National, New Yorker Lap Steel, 1938


New Yorker Lap Steel
Black / White
The Story Behind

Following the development of the electric guitar, National started to produce electric lap steel guitars, as the Electric Hawaiian (1935), the New Yorker (1935) and the Silvo (1937).

In 1935, the year this lap steel model was launched, there was almost no precedent for how an electric lap steel should look. Rickenbacher’s aluminum model the “Frying Pan” introduced a simple industrial look which provided little charm. Gibson stuck with a traditionalist approach for their EH-150, even if their earlier models were also in cast aluminium and not in wood. The first electric model from National, the Electric Hawaiian was a cast aluminium instrument but displayed already a more distinctive design. Indeed it struck out in bold new directions inspired by the dominant fashion of the day: art deco. 

The New Yorker follows this trend and became one of the classic lap steel models of the next 30 years. Named simply Electric Hawaiian it got it’s name in 1937: the New Yorker. 

Designed by Victor Smith, the New Yorker introduced a classic stair-step body shape that has been endlessly copied (for example the Epiphone Electar Model M). Implied by the name, but never overtly referenced in advertising literature, was a similarity to the stair-step profile of the great skyscrapers of New York – particularly the Empire State Building, completed in 1931. Roman numeral fret markers inside parallelogram boxes vaguely recalled the same style of architecture, while black and white stripes accented the instrument’s long dimension (or height, to carry the metaphor further). These stripes were achieved not by paint or inlay, but by a multi-layered veneer; white plastic was bonded to black plastic on top, and the black plastic was cut away to reveal the white stripes. A similar technique was used to create the fretboard markers and headstock logo. The sides and back were painted black so that they blended seamlessly with the covering on top.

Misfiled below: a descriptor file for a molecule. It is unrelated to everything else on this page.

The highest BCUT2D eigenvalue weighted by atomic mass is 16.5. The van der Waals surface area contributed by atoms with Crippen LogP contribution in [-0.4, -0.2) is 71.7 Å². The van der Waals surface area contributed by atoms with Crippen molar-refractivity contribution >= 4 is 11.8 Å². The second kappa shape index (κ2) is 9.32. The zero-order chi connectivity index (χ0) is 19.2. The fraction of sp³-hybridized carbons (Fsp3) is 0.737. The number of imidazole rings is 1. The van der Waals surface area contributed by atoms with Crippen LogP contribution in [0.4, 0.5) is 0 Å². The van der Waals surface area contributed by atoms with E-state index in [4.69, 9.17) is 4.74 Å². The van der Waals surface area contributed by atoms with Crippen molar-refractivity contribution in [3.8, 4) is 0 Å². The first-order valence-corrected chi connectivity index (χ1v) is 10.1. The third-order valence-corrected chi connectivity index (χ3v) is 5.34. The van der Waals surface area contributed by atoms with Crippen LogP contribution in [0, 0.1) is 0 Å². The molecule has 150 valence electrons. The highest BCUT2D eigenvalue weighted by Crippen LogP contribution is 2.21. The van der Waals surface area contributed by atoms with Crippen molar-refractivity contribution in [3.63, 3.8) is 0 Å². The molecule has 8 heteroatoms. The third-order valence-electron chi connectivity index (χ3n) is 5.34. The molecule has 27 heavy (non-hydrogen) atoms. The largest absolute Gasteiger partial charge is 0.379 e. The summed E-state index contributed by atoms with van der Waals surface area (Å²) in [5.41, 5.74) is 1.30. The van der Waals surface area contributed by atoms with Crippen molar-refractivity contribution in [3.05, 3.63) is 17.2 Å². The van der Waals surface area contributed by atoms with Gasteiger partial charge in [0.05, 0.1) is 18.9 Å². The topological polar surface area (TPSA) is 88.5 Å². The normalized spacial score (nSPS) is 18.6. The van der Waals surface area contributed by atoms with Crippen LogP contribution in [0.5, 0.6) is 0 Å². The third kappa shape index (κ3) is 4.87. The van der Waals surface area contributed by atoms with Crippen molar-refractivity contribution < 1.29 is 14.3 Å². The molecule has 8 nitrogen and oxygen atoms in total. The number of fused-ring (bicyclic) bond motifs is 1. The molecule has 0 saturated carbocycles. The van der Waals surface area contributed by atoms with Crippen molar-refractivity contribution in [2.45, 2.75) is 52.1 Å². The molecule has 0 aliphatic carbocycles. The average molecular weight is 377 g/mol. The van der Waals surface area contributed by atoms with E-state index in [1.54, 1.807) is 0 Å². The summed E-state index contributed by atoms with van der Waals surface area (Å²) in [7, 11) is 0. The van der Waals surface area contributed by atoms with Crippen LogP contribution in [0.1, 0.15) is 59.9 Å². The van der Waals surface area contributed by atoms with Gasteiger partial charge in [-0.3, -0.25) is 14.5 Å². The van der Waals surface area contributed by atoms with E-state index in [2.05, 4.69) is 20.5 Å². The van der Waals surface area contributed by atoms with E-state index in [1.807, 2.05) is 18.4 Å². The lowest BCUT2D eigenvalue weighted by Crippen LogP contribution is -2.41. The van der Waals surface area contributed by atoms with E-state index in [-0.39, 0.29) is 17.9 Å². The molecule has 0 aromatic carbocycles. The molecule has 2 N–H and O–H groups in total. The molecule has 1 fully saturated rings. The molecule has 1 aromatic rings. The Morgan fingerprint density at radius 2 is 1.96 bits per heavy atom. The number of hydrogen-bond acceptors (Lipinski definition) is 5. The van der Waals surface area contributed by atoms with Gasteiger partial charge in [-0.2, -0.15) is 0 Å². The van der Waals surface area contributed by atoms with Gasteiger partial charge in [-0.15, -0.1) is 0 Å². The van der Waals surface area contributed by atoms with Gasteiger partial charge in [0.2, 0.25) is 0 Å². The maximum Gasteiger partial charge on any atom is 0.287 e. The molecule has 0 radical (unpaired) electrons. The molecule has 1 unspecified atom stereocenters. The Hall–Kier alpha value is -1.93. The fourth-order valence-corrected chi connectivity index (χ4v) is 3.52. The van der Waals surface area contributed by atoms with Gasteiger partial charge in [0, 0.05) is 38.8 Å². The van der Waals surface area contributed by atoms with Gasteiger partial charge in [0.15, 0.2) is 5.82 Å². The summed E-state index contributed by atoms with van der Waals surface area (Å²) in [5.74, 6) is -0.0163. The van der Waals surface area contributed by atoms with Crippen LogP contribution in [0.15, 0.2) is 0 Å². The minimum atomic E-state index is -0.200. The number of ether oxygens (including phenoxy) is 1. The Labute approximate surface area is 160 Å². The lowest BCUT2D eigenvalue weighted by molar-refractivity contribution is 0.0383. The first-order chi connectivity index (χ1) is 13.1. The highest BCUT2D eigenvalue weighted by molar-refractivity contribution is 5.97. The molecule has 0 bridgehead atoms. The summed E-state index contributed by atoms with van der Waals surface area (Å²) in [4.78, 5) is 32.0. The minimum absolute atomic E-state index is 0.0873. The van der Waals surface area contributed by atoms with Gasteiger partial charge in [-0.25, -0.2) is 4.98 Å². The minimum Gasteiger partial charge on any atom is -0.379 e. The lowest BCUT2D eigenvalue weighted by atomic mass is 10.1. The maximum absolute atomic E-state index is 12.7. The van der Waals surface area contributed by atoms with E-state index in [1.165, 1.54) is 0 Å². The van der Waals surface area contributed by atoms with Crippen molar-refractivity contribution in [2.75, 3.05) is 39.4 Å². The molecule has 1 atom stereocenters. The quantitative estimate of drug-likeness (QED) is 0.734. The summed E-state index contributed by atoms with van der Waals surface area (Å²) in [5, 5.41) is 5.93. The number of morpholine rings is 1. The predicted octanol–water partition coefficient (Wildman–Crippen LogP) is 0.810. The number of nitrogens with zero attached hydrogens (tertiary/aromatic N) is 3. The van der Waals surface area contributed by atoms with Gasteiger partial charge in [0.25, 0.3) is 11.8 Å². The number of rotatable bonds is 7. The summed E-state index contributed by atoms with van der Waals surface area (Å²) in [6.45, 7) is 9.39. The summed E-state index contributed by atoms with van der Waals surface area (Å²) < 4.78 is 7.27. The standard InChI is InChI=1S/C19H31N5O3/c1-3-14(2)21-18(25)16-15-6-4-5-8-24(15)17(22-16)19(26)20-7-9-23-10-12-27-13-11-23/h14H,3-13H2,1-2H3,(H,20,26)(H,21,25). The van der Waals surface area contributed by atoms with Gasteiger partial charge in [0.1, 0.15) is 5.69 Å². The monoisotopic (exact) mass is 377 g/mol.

What was unique in this guitar was that 3 pickups were used in the guitar building. This was a very unique concept for the 1930's. 

The New Yorker was the first instrument to contain more than one pickup; the first versions had three hidden underneath the fretboard, but by 1938 the bridge unit was visible under the hand rest. The other two remained hidden underneath the board around the 17th and 28th frets. Each of these pickups had two coils, enabling them to cancel out hum. From the 6th variant of the model (starting 1936) the guitar had a tone control that wasn’t a conventional potentiometer – it was a pickup selector switch, labeled “Hawaiian-Chimes-Harp”, which represented three different pickup combinations.

These early New Yorkers have a very mellow, bassy tone; the three pickup settings make surprisingly little difference.

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